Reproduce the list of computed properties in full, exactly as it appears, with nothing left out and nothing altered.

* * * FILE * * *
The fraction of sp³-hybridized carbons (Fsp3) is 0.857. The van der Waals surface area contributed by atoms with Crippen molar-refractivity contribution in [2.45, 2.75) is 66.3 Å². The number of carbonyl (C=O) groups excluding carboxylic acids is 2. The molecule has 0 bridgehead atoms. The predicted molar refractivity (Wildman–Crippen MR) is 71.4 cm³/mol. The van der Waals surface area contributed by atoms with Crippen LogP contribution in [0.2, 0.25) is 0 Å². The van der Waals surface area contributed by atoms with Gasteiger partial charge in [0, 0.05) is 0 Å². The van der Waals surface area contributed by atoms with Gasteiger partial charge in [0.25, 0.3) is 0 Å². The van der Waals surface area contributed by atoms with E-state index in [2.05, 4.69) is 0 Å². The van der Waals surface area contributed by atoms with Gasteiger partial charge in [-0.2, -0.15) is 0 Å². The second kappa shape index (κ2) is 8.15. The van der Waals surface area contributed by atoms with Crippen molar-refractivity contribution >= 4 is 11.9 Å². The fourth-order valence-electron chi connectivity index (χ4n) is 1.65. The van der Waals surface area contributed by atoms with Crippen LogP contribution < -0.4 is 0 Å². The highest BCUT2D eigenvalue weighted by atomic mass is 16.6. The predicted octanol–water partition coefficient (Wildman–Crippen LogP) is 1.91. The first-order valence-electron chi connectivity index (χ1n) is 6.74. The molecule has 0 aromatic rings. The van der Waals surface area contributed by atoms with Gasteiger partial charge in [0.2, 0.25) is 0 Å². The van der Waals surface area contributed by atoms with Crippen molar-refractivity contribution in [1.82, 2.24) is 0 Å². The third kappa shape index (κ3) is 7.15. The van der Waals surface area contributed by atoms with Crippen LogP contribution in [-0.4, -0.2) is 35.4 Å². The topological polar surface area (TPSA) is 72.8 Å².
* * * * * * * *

The fraction of sp³-hybridized carbons (Fsp3) is 0.857. The van der Waals surface area contributed by atoms with Crippen molar-refractivity contribution in [2.45, 2.75) is 66.3 Å². The number of carbonyl (C=O) groups excluding carboxylic acids is 2. The molecule has 0 bridgehead atoms. The predicted molar refractivity (Wildman–Crippen MR) is 71.4 cm³/mol. The van der Waals surface area contributed by atoms with Crippen LogP contribution in [0.2, 0.25) is 0 Å². The van der Waals surface area contributed by atoms with Gasteiger partial charge in [0, 0.05) is 0 Å². The van der Waals surface area contributed by atoms with Gasteiger partial charge in [0.25, 0.3) is 0 Å². The van der Waals surface area contributed by atoms with E-state index in [2.05, 4.69) is 0 Å². The van der Waals surface area contributed by atoms with Gasteiger partial charge in [-0.2, -0.15) is 0 Å². The second kappa shape index (κ2) is 8.15. The van der Waals surface area contributed by atoms with Crippen molar-refractivity contribution >= 4 is 11.9 Å². The fourth-order valence-electron chi connectivity index (χ4n) is 1.65. The van der Waals surface area contributed by atoms with Crippen LogP contribution < -0.4 is 0 Å². The highest BCUT2D eigenvalue weighted by atomic mass is 16.6. The predicted octanol–water partition coefficient (Wildman–Crippen LogP) is 1.91. The first-order valence-electron chi connectivity index (χ1n) is 6.74. The molecule has 0 aromatic rings. The van der Waals surface area contributed by atoms with Gasteiger partial charge in [0.2, 0.25) is 0 Å². The van der Waals surface area contributed by atoms with Crippen molar-refractivity contribution in [1.82, 2.24) is 0 Å². The third kappa shape index (κ3) is 7.15. The van der Waals surface area contributed by atoms with Crippen LogP contribution in [-0.4, -0.2) is 35.4 Å². The topological polar surface area (TPSA) is 72.8 Å².